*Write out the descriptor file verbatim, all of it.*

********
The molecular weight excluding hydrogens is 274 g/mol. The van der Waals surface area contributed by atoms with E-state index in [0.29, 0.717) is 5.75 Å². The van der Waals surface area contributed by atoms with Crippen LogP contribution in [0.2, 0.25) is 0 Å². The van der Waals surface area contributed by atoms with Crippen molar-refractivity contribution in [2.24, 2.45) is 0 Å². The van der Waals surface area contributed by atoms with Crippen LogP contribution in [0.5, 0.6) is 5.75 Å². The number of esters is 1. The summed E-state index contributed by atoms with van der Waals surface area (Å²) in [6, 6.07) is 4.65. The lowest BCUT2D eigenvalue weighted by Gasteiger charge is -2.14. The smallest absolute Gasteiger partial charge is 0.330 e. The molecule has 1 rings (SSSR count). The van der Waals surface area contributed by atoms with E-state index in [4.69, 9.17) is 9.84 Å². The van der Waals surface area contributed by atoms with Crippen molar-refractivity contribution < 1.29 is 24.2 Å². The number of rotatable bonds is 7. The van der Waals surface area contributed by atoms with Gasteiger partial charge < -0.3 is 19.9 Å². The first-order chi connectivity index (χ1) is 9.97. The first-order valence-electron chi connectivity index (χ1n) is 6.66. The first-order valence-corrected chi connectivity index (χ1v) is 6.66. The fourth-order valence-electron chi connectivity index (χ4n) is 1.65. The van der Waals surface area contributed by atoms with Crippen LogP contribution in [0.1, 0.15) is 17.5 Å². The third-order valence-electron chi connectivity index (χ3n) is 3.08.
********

The molecular weight excluding hydrogens is 274 g/mol. The van der Waals surface area contributed by atoms with E-state index in [0.29, 0.717) is 5.75 Å². The van der Waals surface area contributed by atoms with Crippen LogP contribution in [0.2, 0.25) is 0 Å². The van der Waals surface area contributed by atoms with Crippen molar-refractivity contribution in [2.24, 2.45) is 0 Å². The van der Waals surface area contributed by atoms with Crippen LogP contribution in [0.5, 0.6) is 5.75 Å². The number of esters is 1. The summed E-state index contributed by atoms with van der Waals surface area (Å²) in [6, 6.07) is 4.65. The lowest BCUT2D eigenvalue weighted by Gasteiger charge is -2.14. The smallest absolute Gasteiger partial charge is 0.330 e. The molecule has 1 rings (SSSR count). The van der Waals surface area contributed by atoms with E-state index in [4.69, 9.17) is 9.84 Å². The van der Waals surface area contributed by atoms with Crippen molar-refractivity contribution < 1.29 is 24.2 Å². The number of rotatable bonds is 7. The van der Waals surface area contributed by atoms with Gasteiger partial charge < -0.3 is 19.9 Å². The first-order chi connectivity index (χ1) is 9.97. The first-order valence-electron chi connectivity index (χ1n) is 6.66. The first-order valence-corrected chi connectivity index (χ1v) is 6.66. The fourth-order valence-electron chi connectivity index (χ4n) is 1.65. The van der Waals surface area contributed by atoms with Crippen LogP contribution in [0.1, 0.15) is 17.5 Å². The third-order valence-electron chi connectivity index (χ3n) is 3.08.